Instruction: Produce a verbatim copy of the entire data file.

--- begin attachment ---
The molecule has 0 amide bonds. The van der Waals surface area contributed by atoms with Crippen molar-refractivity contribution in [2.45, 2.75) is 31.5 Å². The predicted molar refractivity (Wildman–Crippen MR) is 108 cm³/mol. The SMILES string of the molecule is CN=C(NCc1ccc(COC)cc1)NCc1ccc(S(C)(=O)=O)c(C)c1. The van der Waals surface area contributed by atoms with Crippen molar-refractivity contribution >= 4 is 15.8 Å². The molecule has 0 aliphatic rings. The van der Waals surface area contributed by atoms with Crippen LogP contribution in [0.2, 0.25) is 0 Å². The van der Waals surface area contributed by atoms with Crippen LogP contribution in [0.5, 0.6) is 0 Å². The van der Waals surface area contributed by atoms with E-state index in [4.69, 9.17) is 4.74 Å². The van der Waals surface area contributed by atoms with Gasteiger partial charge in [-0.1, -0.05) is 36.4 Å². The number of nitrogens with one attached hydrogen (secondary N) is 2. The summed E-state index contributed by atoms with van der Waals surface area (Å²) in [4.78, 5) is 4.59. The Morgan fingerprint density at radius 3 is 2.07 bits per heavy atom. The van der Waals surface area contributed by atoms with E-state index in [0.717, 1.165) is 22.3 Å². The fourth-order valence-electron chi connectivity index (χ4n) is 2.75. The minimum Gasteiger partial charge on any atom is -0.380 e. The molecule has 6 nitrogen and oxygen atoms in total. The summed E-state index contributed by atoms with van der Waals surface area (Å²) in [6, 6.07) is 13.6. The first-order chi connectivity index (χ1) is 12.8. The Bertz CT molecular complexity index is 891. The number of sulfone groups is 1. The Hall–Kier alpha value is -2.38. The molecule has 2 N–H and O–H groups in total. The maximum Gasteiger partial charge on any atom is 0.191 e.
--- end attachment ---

The molecule has 0 amide bonds. The van der Waals surface area contributed by atoms with Crippen molar-refractivity contribution in [2.45, 2.75) is 31.5 Å². The predicted molar refractivity (Wildman–Crippen MR) is 108 cm³/mol. The SMILES string of the molecule is CN=C(NCc1ccc(COC)cc1)NCc1ccc(S(C)(=O)=O)c(C)c1. The van der Waals surface area contributed by atoms with Crippen molar-refractivity contribution >= 4 is 15.8 Å². The molecule has 0 aliphatic rings. The van der Waals surface area contributed by atoms with Crippen LogP contribution in [0.2, 0.25) is 0 Å². The van der Waals surface area contributed by atoms with Crippen LogP contribution in [0.5, 0.6) is 0 Å². The van der Waals surface area contributed by atoms with E-state index in [4.69, 9.17) is 4.74 Å². The van der Waals surface area contributed by atoms with Gasteiger partial charge in [-0.1, -0.05) is 36.4 Å². The number of nitrogens with one attached hydrogen (secondary N) is 2. The summed E-state index contributed by atoms with van der Waals surface area (Å²) in [4.78, 5) is 4.59. The Morgan fingerprint density at radius 3 is 2.07 bits per heavy atom. The van der Waals surface area contributed by atoms with E-state index in [0.717, 1.165) is 22.3 Å². The fourth-order valence-electron chi connectivity index (χ4n) is 2.75. The minimum Gasteiger partial charge on any atom is -0.380 e. The molecule has 6 nitrogen and oxygen atoms in total. The summed E-state index contributed by atoms with van der Waals surface area (Å²) in [6, 6.07) is 13.6. The first-order chi connectivity index (χ1) is 12.8. The Bertz CT molecular complexity index is 891. The number of sulfone groups is 1. The Hall–Kier alpha value is -2.38. The molecule has 2 N–H and O–H groups in total. The maximum Gasteiger partial charge on any atom is 0.191 e.